The UCCCC Office of Community Engagement and Cancer Disparities (OCECD) fosters strategic alliances with UChicago Medicine entities and healthcare groups, as well as community, ethnic, and faith-based organizations, to increase cancer knowledge in the community and engage participation in research and clinical trials. These organizations can be important social anchors in many communities, offering unique opportunities to reach underserved populations. Listed below is a sampling of the strategic partnerships that the OCECD maintains:
The Center for Health and the Social Sciences (CHeSS) supports interdisciplinary health research and training initiatives across the University of Chicago campus. Two major areas of focus include the economics of cancer and health disparities research and training.
The Institute for Translational Medicine is the administrative unit for the Clinical and Translational Science Award (CTSA) program and operates across many areas to generate new research methods, technologies, and molecular target discoveries, as well as community engagement via the Community-Based Participatory Research Program.
The Pritzker School of Medicine at The University of Chicago is dedicated to inspiring diverse students of exceptional promise to become leaders and innovators in science and medicine. Students often participate in OCECD events as part of their training.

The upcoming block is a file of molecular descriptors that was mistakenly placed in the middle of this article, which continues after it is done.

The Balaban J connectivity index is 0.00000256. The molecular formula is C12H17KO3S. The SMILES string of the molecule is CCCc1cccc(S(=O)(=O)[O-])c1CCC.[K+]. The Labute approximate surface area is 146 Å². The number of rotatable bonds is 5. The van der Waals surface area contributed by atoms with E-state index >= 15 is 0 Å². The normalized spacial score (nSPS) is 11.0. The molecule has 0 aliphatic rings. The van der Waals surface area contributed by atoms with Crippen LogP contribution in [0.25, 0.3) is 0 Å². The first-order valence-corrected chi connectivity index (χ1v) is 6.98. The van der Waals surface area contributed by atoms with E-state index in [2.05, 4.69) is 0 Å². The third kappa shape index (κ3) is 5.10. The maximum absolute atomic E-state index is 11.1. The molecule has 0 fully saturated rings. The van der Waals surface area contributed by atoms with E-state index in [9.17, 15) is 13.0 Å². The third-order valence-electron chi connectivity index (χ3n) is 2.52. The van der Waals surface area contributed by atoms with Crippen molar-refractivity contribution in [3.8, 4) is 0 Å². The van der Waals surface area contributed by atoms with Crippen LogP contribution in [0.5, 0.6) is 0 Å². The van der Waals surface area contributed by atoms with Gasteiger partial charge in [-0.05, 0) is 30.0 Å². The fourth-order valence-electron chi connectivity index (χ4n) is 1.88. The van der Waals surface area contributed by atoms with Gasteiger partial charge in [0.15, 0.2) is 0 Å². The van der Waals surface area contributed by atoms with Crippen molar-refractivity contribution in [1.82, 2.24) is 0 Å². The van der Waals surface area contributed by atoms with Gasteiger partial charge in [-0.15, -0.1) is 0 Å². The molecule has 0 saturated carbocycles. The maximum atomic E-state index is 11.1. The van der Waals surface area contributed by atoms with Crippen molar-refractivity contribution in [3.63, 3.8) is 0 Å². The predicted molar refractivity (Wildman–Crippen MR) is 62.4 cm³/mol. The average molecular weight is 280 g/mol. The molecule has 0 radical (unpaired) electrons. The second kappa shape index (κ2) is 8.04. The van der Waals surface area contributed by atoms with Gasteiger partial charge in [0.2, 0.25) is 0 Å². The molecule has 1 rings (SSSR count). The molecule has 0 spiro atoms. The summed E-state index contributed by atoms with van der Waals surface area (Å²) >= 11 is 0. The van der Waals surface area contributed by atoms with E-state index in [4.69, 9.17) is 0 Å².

The Urban Health Initiative (UHI) represents The University of Chicago Medicine's long-term commitment to improving health and access to quality care for residents on Chicago's South Side. UHI's Center for Community Health and Vitality (CCHV) complements the medical services provided to local residents by the UCM.
Health Service Groups
ACCESS Community Health Network operates community health centers in Chicago and surrounding counties. ACCESS provides a national model of quality, affordable community health care for medically underserved populations.
American Indian Health Service of Chicago provides primary healthcare, mental health, and community health services to the American Indian population of Chicago. It is the only urban Indian health program in Illinois.
The Asian Health Coalition (AHC) comprises a diverse array of community-based organizations, healthcare providers, and public health officials. Its mission is to improve the health and well-being of Asian Americans and Pacific Islanders in Illinois through advocacy, technical assistance, education, and community-based research. OCECD Director Karen E. Kim, MD, MS, associate professor of medicine, is the AHC board president.
The Chicago Department of Public Health’s (CDPH) mission is to make Chicago a safer and healthier place by working with community partners to promote health, prevent disease, reduce environmental hazards, and ensure access to health care for all Chicagoans.
The Illinois Department of Public Health, a state agency, is a partner with the OCECD in initiatives to understand disparities in cancer prevention and control.
The Intercultural Cancer Council (ICC) promotes policies, programs, partnerships, and research to eliminate the unequal burden of cancer among racial and ethnic minorities and medically underserved populations.